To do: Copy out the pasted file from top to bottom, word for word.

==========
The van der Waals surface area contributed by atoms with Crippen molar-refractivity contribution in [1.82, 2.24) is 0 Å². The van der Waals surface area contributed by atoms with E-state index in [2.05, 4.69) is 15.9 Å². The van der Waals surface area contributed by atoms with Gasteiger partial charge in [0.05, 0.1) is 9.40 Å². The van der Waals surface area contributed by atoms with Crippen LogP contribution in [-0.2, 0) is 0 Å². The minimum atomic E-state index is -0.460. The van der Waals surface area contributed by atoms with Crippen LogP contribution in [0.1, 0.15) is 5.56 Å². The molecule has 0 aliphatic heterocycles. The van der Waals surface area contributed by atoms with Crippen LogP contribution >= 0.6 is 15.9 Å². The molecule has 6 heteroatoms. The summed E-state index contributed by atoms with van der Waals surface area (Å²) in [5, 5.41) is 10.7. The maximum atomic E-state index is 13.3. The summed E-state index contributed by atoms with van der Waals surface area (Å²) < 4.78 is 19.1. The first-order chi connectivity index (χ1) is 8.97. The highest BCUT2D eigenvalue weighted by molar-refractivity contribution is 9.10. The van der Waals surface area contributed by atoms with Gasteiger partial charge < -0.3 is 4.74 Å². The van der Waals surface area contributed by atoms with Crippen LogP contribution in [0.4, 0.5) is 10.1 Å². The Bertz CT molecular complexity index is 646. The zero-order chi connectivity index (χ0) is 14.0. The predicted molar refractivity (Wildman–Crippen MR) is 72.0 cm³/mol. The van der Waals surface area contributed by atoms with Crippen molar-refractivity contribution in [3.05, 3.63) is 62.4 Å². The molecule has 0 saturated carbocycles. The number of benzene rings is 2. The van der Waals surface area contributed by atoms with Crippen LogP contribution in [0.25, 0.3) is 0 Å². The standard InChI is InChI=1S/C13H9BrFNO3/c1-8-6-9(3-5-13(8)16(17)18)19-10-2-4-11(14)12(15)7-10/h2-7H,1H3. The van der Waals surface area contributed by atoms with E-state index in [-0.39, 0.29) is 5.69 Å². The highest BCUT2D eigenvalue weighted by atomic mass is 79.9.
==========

The van der Waals surface area contributed by atoms with Crippen molar-refractivity contribution in [1.82, 2.24) is 0 Å². The van der Waals surface area contributed by atoms with E-state index in [2.05, 4.69) is 15.9 Å². The van der Waals surface area contributed by atoms with Gasteiger partial charge in [0.05, 0.1) is 9.40 Å². The van der Waals surface area contributed by atoms with Crippen LogP contribution in [-0.2, 0) is 0 Å². The minimum atomic E-state index is -0.460. The van der Waals surface area contributed by atoms with Crippen LogP contribution in [0.1, 0.15) is 5.56 Å². The molecule has 0 aliphatic heterocycles. The van der Waals surface area contributed by atoms with Crippen LogP contribution >= 0.6 is 15.9 Å². The molecule has 6 heteroatoms. The summed E-state index contributed by atoms with van der Waals surface area (Å²) in [5, 5.41) is 10.7. The maximum atomic E-state index is 13.3. The summed E-state index contributed by atoms with van der Waals surface area (Å²) < 4.78 is 19.1. The first-order chi connectivity index (χ1) is 8.97. The highest BCUT2D eigenvalue weighted by molar-refractivity contribution is 9.10. The van der Waals surface area contributed by atoms with Gasteiger partial charge < -0.3 is 4.74 Å². The van der Waals surface area contributed by atoms with Crippen LogP contribution in [0.4, 0.5) is 10.1 Å². The Bertz CT molecular complexity index is 646. The zero-order chi connectivity index (χ0) is 14.0. The predicted molar refractivity (Wildman–Crippen MR) is 72.0 cm³/mol. The van der Waals surface area contributed by atoms with Crippen molar-refractivity contribution in [3.05, 3.63) is 62.4 Å². The molecule has 0 saturated carbocycles. The number of benzene rings is 2. The van der Waals surface area contributed by atoms with Crippen LogP contribution in [0.25, 0.3) is 0 Å². The standard InChI is InChI=1S/C13H9BrFNO3/c1-8-6-9(3-5-13(8)16(17)18)19-10-2-4-11(14)12(15)7-10/h2-7H,1H3. The van der Waals surface area contributed by atoms with E-state index in [-0.39, 0.29) is 5.69 Å². The highest BCUT2D eigenvalue weighted by atomic mass is 79.9.